Luke in his Gospel has Jesus “on the road” to Jerusalem where he will experience a passion, death, and resurrection, as the basis of our salvation. Stops along the journey are contexts where Jesus teaches his followers items of significance. This particular journey stop is about gratitude. (Luke 17: 11-19).
When Jesus enters a certain village, ten lepers cry out from a distance, “Jesus, Master! Have pity on us.” As is his custom, Jesus responds to those affllicted. He says, in accordance with the Mosaic law, “Go show yourselves to the priests.” As they are on their way, they are cleansed from their disease. It turns out that Jesus has performed a miracle.
Curiously, only one of the ten healed lepers returned to give thanks to Jesus for the miracle. The other nine took it for granted that the famous Jesus would heal them which he did. They thought this healing was due to them for being fellow Jews. It tutned out to be a moment when Jesus would continue the pattern of contrasts (lepers/non lepers; Jews/Samaritan; gratitude/ ingratitude) by concentrating on the gratitude/ingratitude contrast.
The person giving thanks was a Samaritan, a non Jew. Jews and Samaritans did not get along well with each other. Consequently, the gratitude/ ingratitude contrast was made all the more obvious. You can almost see Jesus asking disappointedly, “Ten were cleansed were they not? Where are the other nine?” If ingratitude had teeth, a big bite would have been taken out of Jesus at that moment. It was a Samaritan, not a Jew, who gave thanks.
Finally, Jesus turned to the Samaritan and said, “Stand up and go. Your faith has saved you.” What kind of faith did the Samaritan have that merited his salvation? After the miracle of healing, many translations have, “And one of them, realizing that he had been cleaned returned….” The word translated as “realizing,” in the Greek is odwn, which means “seeing.” So what the text actually says is, “One of them,” seeing” that he had been cleaned returned….”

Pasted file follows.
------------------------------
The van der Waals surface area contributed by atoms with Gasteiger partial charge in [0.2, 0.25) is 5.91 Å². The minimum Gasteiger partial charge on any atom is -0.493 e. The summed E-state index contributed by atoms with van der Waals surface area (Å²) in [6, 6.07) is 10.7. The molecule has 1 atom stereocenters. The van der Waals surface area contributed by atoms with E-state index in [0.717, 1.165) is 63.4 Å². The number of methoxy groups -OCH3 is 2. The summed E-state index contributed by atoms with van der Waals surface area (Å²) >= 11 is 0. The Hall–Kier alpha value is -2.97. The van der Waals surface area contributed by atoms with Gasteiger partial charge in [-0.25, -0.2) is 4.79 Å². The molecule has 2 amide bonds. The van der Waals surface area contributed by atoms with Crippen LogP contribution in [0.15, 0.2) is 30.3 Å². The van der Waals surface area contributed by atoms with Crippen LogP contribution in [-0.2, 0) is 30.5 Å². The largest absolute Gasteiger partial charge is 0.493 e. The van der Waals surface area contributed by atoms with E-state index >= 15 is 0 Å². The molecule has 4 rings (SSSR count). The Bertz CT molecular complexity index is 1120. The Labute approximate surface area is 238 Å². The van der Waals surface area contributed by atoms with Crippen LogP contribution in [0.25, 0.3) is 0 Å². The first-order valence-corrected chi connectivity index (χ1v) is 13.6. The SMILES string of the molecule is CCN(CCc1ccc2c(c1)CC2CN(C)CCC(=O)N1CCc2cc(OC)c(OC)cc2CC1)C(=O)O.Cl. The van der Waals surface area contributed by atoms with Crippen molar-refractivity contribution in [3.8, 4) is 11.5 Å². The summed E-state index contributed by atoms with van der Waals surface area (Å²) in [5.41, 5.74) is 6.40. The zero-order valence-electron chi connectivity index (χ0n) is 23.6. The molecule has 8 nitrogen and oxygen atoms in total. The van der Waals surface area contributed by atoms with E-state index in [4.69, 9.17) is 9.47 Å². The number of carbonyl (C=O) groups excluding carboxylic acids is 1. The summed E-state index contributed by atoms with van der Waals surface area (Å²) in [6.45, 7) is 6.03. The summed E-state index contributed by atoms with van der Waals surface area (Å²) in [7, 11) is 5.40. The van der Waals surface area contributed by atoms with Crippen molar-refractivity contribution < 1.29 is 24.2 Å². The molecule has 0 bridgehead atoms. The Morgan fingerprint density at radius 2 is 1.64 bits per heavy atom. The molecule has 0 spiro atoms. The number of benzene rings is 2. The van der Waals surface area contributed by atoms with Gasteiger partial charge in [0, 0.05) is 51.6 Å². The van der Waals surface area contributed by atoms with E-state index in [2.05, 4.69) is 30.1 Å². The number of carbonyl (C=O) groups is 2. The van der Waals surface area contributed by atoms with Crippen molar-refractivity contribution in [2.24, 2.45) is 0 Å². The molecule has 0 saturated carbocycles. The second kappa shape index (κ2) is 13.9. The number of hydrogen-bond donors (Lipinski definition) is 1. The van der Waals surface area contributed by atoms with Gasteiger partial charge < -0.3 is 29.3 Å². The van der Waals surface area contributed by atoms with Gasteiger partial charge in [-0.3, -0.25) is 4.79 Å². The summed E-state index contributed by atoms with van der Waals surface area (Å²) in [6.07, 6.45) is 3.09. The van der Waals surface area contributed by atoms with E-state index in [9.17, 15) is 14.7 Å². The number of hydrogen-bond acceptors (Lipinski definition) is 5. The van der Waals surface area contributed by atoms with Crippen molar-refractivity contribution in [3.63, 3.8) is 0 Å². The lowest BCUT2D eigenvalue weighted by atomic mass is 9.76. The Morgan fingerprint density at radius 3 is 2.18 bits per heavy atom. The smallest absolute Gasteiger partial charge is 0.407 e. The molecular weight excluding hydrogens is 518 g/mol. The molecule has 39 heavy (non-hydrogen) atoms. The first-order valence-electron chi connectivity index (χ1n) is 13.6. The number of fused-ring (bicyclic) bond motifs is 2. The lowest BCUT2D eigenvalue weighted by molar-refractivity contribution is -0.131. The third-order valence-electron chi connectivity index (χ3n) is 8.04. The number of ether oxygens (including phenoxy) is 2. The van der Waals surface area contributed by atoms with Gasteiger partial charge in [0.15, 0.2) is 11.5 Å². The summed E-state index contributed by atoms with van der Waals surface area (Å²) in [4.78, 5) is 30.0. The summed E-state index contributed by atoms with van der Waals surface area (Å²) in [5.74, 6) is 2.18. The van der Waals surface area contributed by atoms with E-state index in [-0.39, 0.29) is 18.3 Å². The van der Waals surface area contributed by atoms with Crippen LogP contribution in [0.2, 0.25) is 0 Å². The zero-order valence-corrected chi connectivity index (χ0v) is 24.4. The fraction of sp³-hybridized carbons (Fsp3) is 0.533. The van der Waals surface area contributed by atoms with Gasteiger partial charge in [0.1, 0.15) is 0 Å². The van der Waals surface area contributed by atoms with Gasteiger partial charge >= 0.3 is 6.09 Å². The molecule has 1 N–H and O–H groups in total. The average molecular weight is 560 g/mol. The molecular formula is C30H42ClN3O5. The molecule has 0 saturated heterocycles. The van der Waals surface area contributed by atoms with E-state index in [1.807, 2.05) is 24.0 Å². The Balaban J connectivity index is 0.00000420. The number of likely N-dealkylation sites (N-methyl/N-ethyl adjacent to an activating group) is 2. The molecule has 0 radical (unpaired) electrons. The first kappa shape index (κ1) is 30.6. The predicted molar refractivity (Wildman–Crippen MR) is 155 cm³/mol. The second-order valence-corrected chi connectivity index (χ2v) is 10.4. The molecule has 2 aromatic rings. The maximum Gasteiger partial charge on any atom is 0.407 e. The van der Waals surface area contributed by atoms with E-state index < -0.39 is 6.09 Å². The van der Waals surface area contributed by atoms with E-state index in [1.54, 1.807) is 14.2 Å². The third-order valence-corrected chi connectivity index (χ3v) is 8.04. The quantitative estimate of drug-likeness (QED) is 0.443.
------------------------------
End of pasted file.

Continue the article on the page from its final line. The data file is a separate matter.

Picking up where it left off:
We look at the word “seeing” and note its twofold interpretation, namely, seeing visually (the fact that the Samaritan was cleansed from leprosy), and seeing spiritually (conversion from ingratitude to gratitude). Consequently, the FAITH of the Samaritan which merited him salvation was the gratitude he acknowledged that Jesus was primarily responsible for all that happened to him–both good and bad. Bad things allow us to appreciate the good things.
What can we learn from the above Gospel reading? First, we are all sinners, much like spiritual lepers, who often cry to Jesus to have mercy. This we do at the Confiteor at Mass and through the sacrament of Reconciliation (Confession). Second, we would do well to pray for the spiritual vision of conversion so that we can SEE the works of Jesus in our lives. Thirdly, Be thankful for all that we receive–good things and bad things.
Recognizing our sinfulness, seeing Jesus/God at work in our lives, and being grateful for what we receive will help be more hopeful and effective Christians. Though the feast of Thanksgiving comes but once a year, it can come every day for the believer.